Savvy homeowners want to know what they’re really going to pay for a new home so that they can set a realistic budget up front. Here’s a helpful post that covers useful information about how to set a new home budget—and why it’s important to do it early. Sometimes people building a new home can get blind-sided by unexpected costs that they might not have considered when setting their budget. Let’s look at 4 features that will influence the cost of your new Poconos Home.
1. Upgraded Finishes
One of the great things about building a new home—especially a custom home—is that you have the ability to select whatever finishes you want. If you want kitchen cabinets that are a step up from "builder grade" you can make that choice. The same is true when choosing your countertops. If you want granite, marble, or quartz, you can opt for that. You also have the ability to choose whatever flooring you think is best for your home.
It’d be really nice to have the freedom to make those choices, but there is usually a cost associated with those upgrades. Sometimes it doesn’t seem all that steep—at first glance. The costs can add up quickly. Let’s use flooring in your kitchen as an example.
Typical costs for installing a hardwood floor can run from $7 to $23 per square foot for materials and installation (the type of wood can influence price and labor charges can vary). But let’s say you really love the look and feel of stone tile. Those installation costs typically run from $13 to $28 per square foot. At first glance, that doesn’t seem like that big of a difference. But if you have a kitchen that’s 12’ x 20’ (240 square feet) the wood floor will cost between $1,680 and $5,500 while the stone tile floor will cost between $3,120 and $6,620. That’s a big difference!
2. Upgraded Appliances
Choosing new appliances is another area where costs can take homeowners by surprise. There are plenty of options when it comes to ranges, refrigerators, and dishwashers. Let’s assume you want something a few levels up from economy (builder’s grade) appliances. You can get all three appliances at an “affordable luxury” level for somewhere in the area of $5,000. But what if you’ve always dreamed of having a gourmet kitchen and want a Sub-Zero/Wolf brand set up? Suddenly you’re looking at spending around $23,000!
As custom home builders, we love to give our clients exactly the home they've dreamed of owning. We start by offering them a wide variety of floor plans (click here to take a look at the options). But you’ll notice a statement at the bottom of each plan:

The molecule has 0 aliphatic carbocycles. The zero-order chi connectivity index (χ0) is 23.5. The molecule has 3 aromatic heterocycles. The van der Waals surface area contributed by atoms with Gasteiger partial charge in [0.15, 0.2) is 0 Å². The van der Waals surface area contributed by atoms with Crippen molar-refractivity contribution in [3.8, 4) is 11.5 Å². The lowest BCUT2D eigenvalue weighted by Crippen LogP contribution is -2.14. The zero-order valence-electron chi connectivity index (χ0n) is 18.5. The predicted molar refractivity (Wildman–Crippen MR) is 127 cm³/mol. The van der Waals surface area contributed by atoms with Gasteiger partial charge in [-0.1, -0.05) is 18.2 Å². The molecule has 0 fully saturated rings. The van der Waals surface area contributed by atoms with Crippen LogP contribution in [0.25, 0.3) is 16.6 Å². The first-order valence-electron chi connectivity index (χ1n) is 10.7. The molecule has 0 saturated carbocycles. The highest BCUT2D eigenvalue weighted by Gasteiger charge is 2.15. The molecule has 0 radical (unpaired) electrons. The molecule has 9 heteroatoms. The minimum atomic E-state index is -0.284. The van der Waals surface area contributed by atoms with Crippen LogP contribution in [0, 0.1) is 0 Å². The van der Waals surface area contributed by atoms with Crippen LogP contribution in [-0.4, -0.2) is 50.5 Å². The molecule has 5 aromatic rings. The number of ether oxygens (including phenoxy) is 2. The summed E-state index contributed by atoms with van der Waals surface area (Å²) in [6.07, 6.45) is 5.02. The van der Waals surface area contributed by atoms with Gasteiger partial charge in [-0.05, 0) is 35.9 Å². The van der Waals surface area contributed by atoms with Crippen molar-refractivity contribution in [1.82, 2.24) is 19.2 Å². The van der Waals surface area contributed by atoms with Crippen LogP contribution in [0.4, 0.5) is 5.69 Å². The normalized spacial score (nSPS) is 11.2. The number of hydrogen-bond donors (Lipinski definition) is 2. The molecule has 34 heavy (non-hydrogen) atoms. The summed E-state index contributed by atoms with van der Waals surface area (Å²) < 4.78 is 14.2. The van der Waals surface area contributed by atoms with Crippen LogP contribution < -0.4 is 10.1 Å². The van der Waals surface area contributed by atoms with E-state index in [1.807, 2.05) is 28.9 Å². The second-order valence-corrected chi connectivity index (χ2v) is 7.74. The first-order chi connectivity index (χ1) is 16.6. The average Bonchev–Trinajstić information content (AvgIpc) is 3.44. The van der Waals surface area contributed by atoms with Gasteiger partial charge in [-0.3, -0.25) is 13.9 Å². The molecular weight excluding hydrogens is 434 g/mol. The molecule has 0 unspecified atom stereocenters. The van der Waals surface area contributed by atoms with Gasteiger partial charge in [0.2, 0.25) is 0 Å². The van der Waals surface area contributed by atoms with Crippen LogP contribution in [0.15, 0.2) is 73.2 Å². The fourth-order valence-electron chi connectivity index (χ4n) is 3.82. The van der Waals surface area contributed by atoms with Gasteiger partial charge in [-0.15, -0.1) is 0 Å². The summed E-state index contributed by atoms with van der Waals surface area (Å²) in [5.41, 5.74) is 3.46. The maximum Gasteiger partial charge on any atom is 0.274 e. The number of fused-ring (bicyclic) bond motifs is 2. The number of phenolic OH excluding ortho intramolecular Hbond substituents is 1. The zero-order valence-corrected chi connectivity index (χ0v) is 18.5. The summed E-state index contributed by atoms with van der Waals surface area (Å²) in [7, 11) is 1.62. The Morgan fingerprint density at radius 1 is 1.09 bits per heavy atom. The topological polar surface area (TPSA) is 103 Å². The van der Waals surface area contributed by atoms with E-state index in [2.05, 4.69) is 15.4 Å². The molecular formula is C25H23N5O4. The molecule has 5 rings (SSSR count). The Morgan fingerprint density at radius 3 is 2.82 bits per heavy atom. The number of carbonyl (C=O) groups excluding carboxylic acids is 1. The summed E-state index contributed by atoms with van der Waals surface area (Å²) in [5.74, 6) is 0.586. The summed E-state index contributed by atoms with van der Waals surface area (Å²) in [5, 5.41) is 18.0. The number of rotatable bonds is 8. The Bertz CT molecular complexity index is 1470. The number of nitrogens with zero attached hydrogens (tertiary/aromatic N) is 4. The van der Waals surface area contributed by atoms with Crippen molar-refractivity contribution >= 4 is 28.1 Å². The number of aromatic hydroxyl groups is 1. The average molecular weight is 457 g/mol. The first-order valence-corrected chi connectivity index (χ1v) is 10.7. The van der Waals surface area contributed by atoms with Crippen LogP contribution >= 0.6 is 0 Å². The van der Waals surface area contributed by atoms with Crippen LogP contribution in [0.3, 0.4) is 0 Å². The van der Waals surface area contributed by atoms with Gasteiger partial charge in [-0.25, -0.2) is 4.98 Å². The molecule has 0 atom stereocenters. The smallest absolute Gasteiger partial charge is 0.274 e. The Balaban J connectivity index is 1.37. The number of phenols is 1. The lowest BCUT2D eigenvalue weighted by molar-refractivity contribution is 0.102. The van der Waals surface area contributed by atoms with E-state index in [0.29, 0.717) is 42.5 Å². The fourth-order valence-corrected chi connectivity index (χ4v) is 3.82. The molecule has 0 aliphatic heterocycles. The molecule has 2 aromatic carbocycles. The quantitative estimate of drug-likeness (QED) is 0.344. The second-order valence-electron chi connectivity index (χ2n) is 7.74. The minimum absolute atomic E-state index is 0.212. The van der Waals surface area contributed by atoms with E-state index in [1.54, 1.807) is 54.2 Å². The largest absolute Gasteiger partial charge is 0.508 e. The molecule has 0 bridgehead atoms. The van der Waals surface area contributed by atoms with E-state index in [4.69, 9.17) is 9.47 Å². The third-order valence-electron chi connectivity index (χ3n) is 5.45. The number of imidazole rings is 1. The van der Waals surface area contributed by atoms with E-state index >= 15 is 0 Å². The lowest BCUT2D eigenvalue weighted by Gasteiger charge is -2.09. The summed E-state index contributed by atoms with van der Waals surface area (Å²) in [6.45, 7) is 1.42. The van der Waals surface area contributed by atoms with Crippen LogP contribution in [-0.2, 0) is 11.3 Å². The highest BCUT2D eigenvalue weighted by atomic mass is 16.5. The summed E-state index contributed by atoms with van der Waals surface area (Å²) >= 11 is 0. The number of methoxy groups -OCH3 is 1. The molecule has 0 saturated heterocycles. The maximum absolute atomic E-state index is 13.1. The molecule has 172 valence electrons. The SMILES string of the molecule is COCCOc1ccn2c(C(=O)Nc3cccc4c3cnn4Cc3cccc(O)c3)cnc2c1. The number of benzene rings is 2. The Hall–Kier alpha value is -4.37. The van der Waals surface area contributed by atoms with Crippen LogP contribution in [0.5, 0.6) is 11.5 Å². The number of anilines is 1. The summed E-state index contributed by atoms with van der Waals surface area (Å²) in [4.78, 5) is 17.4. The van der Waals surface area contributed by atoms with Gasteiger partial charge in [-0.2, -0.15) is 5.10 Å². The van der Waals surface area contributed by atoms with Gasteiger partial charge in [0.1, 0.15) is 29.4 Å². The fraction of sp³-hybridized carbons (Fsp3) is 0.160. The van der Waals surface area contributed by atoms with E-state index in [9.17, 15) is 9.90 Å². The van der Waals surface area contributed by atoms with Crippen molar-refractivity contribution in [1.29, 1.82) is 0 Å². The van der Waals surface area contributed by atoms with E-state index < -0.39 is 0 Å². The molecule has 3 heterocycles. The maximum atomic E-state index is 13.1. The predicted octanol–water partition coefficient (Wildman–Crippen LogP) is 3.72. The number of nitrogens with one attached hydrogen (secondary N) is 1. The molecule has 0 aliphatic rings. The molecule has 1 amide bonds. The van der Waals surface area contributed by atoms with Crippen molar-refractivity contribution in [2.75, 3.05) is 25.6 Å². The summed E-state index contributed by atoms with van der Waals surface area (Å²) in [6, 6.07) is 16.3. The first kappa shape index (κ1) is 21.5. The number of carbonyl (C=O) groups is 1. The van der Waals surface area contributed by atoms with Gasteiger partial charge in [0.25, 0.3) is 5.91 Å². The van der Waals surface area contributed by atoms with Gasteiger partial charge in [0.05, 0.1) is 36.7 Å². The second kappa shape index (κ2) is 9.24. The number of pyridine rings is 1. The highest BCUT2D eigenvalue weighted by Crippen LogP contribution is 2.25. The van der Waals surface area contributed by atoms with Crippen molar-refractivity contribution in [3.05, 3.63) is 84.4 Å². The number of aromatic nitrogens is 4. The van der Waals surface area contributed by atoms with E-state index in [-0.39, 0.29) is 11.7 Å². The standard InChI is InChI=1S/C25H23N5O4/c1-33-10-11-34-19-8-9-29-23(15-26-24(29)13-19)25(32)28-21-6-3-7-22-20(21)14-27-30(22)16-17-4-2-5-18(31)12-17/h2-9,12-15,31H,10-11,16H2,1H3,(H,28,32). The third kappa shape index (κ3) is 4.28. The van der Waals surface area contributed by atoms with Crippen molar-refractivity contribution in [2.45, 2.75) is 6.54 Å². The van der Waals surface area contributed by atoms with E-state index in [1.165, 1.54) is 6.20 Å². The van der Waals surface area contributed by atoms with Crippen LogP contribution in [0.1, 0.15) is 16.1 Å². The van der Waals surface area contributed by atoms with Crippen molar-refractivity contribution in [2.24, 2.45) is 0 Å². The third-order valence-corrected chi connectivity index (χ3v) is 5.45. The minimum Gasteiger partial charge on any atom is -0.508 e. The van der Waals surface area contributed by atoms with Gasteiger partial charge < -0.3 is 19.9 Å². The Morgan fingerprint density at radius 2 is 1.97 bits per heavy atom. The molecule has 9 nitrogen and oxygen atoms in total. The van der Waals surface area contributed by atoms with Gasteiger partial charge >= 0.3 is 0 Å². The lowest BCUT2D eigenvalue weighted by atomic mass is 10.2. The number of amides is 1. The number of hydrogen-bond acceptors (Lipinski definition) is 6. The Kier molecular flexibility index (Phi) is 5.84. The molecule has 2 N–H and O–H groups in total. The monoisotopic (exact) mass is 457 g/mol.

If there is an aspect of a floor plan that you don't like or that you would like to modify to better fit your needs, we can adjust floor plans to work for our customers! Here are some of the things we can change:
- Room Sizes
- Window Placement
- Garage Door Location
- Additional Space
- Higher Ceilings
- and Much More!
We want to create your perfect home! If you don't like something or would like it to be different, we can fix, alter, change, adjust, or redesign your home floor plan to suit your needs!
None of those changes are frivolous or extravagant. They will, however, cost you more, so you need to be aware of that as you customize your plan. It’s also important to keep in mind that the more “customized” a home is, the more it will cost. If you want to build an octagonal family room, it can be done—but the cost would be high due to increased labor and materials costs.
4. In-Process Changes to the Plan
This isn’t really a feature per se, but it’s a factor that can really impact your budget. The farther along you are in the building process, the more it will cost you to make changes. If you decide that you really want to move your bedroom wall “just 6 inches” it may not sound like a big deal. But if that wall has already been constructed (and maybe has wiring or plumbing running through it) it’s a costly decision. You’ve already paid to have the wall built. Now you’ll have to pay for it to be torn out and rebuilt!
Not one of the features or decisions we've mentioned here is bad. They're all good things. Here’s an article that talks about why going over your initial budget may not be all that bad. Just keep in mind that the choices you make can affect the final cost of your home so that you’re not surprised at the final bill.